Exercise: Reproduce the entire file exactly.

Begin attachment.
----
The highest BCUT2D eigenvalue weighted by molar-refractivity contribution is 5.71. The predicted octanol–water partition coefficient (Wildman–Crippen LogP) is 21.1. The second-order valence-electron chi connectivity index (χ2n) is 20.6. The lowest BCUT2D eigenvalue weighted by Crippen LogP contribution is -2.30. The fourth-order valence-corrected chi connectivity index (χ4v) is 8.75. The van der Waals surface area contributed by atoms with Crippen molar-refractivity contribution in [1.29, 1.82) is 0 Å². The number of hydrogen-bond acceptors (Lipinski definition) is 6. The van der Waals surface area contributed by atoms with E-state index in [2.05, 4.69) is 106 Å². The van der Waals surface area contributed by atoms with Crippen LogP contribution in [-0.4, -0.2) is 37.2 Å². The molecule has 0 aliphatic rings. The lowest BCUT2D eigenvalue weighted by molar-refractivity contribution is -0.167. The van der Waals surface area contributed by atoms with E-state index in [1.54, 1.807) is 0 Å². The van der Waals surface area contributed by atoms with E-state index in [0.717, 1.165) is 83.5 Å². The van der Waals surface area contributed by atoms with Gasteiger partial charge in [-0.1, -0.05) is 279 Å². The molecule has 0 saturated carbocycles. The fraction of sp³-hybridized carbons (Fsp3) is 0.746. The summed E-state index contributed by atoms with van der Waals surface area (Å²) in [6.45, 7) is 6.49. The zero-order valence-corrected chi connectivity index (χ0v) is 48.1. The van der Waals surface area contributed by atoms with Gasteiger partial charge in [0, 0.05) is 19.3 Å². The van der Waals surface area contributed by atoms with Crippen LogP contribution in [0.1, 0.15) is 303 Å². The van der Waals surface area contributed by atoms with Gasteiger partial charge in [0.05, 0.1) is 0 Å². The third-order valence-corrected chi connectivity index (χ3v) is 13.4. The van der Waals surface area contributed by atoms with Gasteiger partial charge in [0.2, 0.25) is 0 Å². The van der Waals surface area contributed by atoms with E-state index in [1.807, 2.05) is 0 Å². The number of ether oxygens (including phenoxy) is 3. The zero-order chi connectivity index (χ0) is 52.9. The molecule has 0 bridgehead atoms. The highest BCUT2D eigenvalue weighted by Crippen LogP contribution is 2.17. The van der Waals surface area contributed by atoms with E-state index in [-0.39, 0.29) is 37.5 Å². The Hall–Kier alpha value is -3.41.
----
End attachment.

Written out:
The highest BCUT2D eigenvalue weighted by molar-refractivity contribution is 5.71. The predicted octanol–water partition coefficient (Wildman–Crippen LogP) is 21.1. The second-order valence-electron chi connectivity index (χ2n) is 20.6. The lowest BCUT2D eigenvalue weighted by Crippen LogP contribution is -2.30. The fourth-order valence-corrected chi connectivity index (χ4v) is 8.75. The van der Waals surface area contributed by atoms with Crippen molar-refractivity contribution in [1.29, 1.82) is 0 Å². The number of hydrogen-bond acceptors (Lipinski definition) is 6. The van der Waals surface area contributed by atoms with E-state index in [2.05, 4.69) is 106 Å². The van der Waals surface area contributed by atoms with Crippen LogP contribution in [-0.4, -0.2) is 37.2 Å². The molecule has 0 aliphatic rings. The lowest BCUT2D eigenvalue weighted by molar-refractivity contribution is -0.167. The van der Waals surface area contributed by atoms with E-state index in [1.54, 1.807) is 0 Å². The van der Waals surface area contributed by atoms with E-state index in [0.717, 1.165) is 83.5 Å². The van der Waals surface area contributed by atoms with Gasteiger partial charge in [-0.1, -0.05) is 279 Å². The molecule has 0 saturated carbocycles. The fraction of sp³-hybridized carbons (Fsp3) is 0.746. The summed E-state index contributed by atoms with van der Waals surface area (Å²) in [6.45, 7) is 6.49. The zero-order valence-corrected chi connectivity index (χ0v) is 48.1. The van der Waals surface area contributed by atoms with Gasteiger partial charge in [0, 0.05) is 19.3 Å². The van der Waals surface area contributed by atoms with Crippen LogP contribution in [0.1, 0.15) is 303 Å². The van der Waals surface area contributed by atoms with Gasteiger partial charge in [0.05, 0.1) is 0 Å². The third-order valence-corrected chi connectivity index (χ3v) is 13.4. The van der Waals surface area contributed by atoms with Gasteiger partial charge in [0.2, 0.25) is 0 Å². The van der Waals surface area contributed by atoms with E-state index in [1.807, 2.05) is 0 Å². The number of ether oxygens (including phenoxy) is 3. The zero-order chi connectivity index (χ0) is 52.9. The molecule has 0 bridgehead atoms. The highest BCUT2D eigenvalue weighted by Crippen LogP contribution is 2.17. The van der Waals surface area contributed by atoms with E-state index in [-0.39, 0.29) is 37.5 Å². The Hall–Kier alpha value is -3.41.